Big Energy Savings Week 2019
08 Jan 2019
Distance selling - fraudulent use of your payment card
04 Apr 2018
04 Apr 2018
What are your landlord’s responsibilities? They are responsible for most major repairs such as walls, the roof, windows and doors. Plumbed in bathroom and kitchen items are covered as is the heating and hot water. They are also responsible for the safety of gas & electrical appliances.
Damp is another issue – it is not always the landlord’s responsibility. But if it is due to rising damp; penetrating damp or construction damp, it generally is. Condensation dampness may not always be down to the landlord to sort out – but if it is posing a health risk or is a statutory nuisance, your local authority may be able to help. See this Citizens Advice article on Common Housing Repairs.
As soon as you know there is a problem and you’ve worked out that it is your Housing Association’s responsibility, contact your landlord. Preferably this should be done in writing – follow up any phone call with a note outlining what was said in the call, on both side (and always keep a copy!). See this Citizens Advice article on How to Report a Problem.
Gather evidence of the problem – such as photos, receipts if you’ve had to replace items, GP letters if your health is impacted.
Other than in an emergency, your landlord should give you at least 24 hours’ notice if they want to see any damage or do repairs.
If the problems are affecting your health or safety – eg a gas leak, broken step, mould or damp, mice or cockroaches you can report them to the Environmental Health department at your local council.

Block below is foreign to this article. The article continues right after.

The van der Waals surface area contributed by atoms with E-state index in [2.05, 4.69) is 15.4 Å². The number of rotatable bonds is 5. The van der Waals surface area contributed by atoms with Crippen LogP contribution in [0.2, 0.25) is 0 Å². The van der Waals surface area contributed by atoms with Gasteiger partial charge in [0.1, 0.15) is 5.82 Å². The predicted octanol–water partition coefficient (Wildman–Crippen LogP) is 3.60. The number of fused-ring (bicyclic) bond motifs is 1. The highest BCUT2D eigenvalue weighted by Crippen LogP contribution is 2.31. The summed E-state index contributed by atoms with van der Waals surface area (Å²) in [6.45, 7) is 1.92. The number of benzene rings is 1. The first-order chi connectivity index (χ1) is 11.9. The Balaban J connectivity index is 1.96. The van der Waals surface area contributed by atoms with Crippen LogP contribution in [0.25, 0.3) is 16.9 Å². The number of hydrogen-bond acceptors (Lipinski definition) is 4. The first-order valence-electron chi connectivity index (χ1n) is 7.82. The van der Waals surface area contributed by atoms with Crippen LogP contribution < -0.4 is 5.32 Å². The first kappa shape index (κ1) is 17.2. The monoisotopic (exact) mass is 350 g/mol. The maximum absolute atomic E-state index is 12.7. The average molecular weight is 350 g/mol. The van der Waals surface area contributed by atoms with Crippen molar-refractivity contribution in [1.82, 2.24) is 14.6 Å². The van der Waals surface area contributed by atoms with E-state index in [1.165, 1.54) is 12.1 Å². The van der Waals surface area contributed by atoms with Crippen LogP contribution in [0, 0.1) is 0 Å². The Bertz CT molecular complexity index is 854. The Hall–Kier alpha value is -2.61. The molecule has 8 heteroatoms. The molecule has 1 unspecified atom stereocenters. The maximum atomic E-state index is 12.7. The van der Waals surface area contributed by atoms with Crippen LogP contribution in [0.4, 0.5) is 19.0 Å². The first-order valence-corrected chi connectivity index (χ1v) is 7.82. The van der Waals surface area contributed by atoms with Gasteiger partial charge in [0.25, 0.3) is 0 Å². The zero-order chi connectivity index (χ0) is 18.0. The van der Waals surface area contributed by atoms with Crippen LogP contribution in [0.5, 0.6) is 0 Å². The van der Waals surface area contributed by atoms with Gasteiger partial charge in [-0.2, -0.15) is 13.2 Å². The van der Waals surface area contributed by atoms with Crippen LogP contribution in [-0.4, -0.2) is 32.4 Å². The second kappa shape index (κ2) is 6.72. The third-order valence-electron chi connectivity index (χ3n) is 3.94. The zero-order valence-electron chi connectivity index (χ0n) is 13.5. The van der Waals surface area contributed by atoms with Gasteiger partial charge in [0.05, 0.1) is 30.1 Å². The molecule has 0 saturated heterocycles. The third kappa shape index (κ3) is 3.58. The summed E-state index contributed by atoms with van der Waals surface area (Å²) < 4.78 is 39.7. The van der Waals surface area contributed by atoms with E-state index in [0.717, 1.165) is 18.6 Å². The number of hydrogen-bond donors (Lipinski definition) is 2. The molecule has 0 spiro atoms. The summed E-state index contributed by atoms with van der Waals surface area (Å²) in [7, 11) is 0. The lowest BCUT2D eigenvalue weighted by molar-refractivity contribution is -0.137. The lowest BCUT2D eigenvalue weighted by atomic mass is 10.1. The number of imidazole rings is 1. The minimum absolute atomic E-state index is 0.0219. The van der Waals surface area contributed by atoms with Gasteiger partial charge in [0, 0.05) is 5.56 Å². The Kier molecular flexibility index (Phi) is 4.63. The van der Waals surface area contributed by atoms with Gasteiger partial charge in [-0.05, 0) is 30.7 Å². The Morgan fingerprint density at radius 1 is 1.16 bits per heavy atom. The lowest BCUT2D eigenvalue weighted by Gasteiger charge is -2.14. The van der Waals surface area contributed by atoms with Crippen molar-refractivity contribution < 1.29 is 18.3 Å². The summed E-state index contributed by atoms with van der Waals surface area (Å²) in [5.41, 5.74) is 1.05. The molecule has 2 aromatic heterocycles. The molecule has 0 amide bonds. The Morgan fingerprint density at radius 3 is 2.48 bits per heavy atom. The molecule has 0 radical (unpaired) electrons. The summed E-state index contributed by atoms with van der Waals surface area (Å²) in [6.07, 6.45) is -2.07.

All repairs should be done in a “reasonable” time. So, what can you do if your Housing Association has taken note of your problem, for instance the heating or hot water not working (which it is their responsibility to repair) and nothing happens? You may have been waiting weeks for a fix or it has been repaired but shortly afterwards it breaks down again, and you wait weeks again.
Do NOT withhold your rent as this is illegal. If you get very behind with your rent, you could face eviction. However, if you already have rent arrears, some of these could be off-set if there are outstanding repairs needed to your home. This Citizens Article explains how to offset your rent arrears.
You CAN make a formal complaint to your landlord. There should be an easily accessible complaints policy. Make your complaint in writing, keep copies and keep any responses. You can, at the same time, complain to your local councillor, again in writing. You can write for free via Write to Them.
If your complaint isn’t resolved by the end of the complaints process (which may have several stages), you can complain to an Ombudsman.
For full information about complaining see the Citizens Advice article how to complain.
You can also visit/phone your local Citizens Advice who may have heard of other tenants who’ve also had problems. Although you will not be told who any other tenants are, CitA can gather evidence to present to, for instance, the local council for further action to be taken. You can retain your anonymity.